• The construction and operating of each plant requires its own dedicated power plant, which boosts air pollution and eats away at non-renewable resources.
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(Management) South to North Transfer Project

  • The project costs $62Bn, and will divert 44.8Bn m³ of water from the Yangtze River in southern China to the Yellow River Basin in the arid north.
  • When completed, the project will link up China's 4 main rivers; the Yangzi, Yellow, Huaihe and Haihe, and divert water along three canals, the Eastern, Central, and Western routes.
  • The volume of water it is expected to deliver should be adequate to meet the water needs of agricultural and industrial sectors in all of these areas.
  • Beijing has 55 pilot projects encouraging the use of rainwater harvesting. Currently, 21M Chinese farmers harvest rainwater, and the potential water savings are enormous.
  • The project will mitigate the crisis of water resources in Beijing Tianjin and North China, and increase irrigated area by 0.6M ha, 6.4B m³ for municipal and industrial water supply, 3.0B m³ for agriculture, for Beijing, Tianjin, Hebei.
  • Roughly 300,000 people are to be resettled by the project. The majority of resettlers would be displaced by the raising of Danjiankou Dam for the central route. 
  • In an effort to encourage water conservation, the project may involve increased water tariffs.
  • Diversion of water from the Yangtze will likely worsen pollution problems along the river. 40% of China’s wastewater is now dumped in the river, according to The New York Times. 
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(Management) Three Gorges Dam

  • China’s Three Gorges Dam, which runs along the Yangtze River, was opened in 2008. The Yangtze is China’s longest river and is rich in both water resources and hydropower.
  • The dam was constructed to offset the large reliance on coal-fired power stations, which provide 70% of the nation’s energy.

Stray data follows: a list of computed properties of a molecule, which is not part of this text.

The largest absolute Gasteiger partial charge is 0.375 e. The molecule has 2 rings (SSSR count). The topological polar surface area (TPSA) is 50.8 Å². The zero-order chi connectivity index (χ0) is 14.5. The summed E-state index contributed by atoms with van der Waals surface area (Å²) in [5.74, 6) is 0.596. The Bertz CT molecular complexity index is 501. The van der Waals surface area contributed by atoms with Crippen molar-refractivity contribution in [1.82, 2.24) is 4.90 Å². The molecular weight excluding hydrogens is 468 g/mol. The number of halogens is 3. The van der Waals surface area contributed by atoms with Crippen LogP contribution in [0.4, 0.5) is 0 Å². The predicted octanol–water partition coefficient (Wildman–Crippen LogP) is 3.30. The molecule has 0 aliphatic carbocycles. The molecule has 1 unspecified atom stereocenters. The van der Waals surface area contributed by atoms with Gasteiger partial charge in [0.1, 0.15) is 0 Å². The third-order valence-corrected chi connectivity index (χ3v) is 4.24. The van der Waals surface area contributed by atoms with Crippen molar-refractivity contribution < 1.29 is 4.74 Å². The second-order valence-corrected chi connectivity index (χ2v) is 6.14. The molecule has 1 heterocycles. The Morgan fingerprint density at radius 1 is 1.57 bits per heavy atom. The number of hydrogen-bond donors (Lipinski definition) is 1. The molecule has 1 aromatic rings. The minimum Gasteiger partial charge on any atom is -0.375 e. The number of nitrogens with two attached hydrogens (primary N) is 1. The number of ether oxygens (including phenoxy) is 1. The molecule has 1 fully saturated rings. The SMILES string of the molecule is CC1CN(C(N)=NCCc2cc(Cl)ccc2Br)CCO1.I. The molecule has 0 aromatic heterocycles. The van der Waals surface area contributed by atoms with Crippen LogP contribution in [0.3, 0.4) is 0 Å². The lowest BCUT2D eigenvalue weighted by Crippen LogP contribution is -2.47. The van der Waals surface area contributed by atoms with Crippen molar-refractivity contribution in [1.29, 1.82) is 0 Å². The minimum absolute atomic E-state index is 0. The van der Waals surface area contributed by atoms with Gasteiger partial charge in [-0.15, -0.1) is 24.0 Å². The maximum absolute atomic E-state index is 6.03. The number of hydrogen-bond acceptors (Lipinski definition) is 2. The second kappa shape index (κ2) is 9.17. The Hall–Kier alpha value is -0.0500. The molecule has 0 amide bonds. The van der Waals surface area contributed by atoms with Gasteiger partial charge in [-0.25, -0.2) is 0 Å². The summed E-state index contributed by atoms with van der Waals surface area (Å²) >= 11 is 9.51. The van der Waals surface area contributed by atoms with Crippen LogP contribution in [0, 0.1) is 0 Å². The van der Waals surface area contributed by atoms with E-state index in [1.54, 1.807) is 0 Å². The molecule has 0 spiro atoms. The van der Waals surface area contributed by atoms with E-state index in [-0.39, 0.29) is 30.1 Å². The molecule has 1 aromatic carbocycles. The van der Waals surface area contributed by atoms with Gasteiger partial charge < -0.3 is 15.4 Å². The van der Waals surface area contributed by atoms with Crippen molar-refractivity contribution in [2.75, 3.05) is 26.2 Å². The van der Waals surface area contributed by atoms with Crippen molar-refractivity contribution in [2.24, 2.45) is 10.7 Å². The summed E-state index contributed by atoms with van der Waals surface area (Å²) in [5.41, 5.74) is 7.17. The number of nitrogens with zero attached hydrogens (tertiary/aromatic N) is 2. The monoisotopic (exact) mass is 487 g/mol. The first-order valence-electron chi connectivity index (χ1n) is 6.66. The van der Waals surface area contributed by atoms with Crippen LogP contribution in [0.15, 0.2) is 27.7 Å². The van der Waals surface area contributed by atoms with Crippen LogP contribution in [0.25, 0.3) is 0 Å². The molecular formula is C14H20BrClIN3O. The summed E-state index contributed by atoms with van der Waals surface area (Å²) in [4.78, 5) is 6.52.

• The dam was also built to help control flooding. The approving of the project in 1992 came as the aftermath of a series of devastating floods in 1991, in which 3,000 people died.
  • The 18,200MW of hydro-electric electricity generated could save 50 million tonnes of coal each year, providing 10% of the country’s energy.
  • The project will supply water to a region responsible for 22% of China's GDP.
  • Flood control has been greatly improved due to the dam, saving lives and cutting losses from flood damage.
  • Over 1.2 million people have been relocated due to the project.
  • 1,300 archeology sites have been flooded, including that of the ancient Ba civilization that settled in the Three Gorges area over 4,000 years ago. 
  • The ecological impacts on fisheries, biodiversity and habitats are considerable.
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(Management) Soft Engineering Technologies

  • Rainwater harvesting is the accumulation and deposition of rainwater for reuse before it reaches the aquifer.
  • In Rajasthan, rainwater harvesting has traditionally been practiced by the people of the Thar Desert. There are many ancient water harvesting systems in Rajasthan, which have now been revived. Water harvesting systems are widely used in other areas of Rajasthan as well, for example the chauka system from the Jaipur district.
  • LifeStraw is a water filter designed to be used by one person to filter water so that they may safely drink it. It filters a maximum of 1000 litres of water, enough for one person for one year. 
  • It was distributed in the 2010 Haiti earthquake and the 2010 Pakistan and 2011 Thailand floods.
  • Paul Hetherington, of WaterAid, has criticised the LifeStraw for being too expensive for the target market. It also requires massive upscaling in order to make significant change.
  • Puppet shows and drama productions have taken place in Rajasthan, located near the Chambal and Banas rivers.
  • These shows help to raise awareness about water sustainability and warn of the consequences of over-consumption.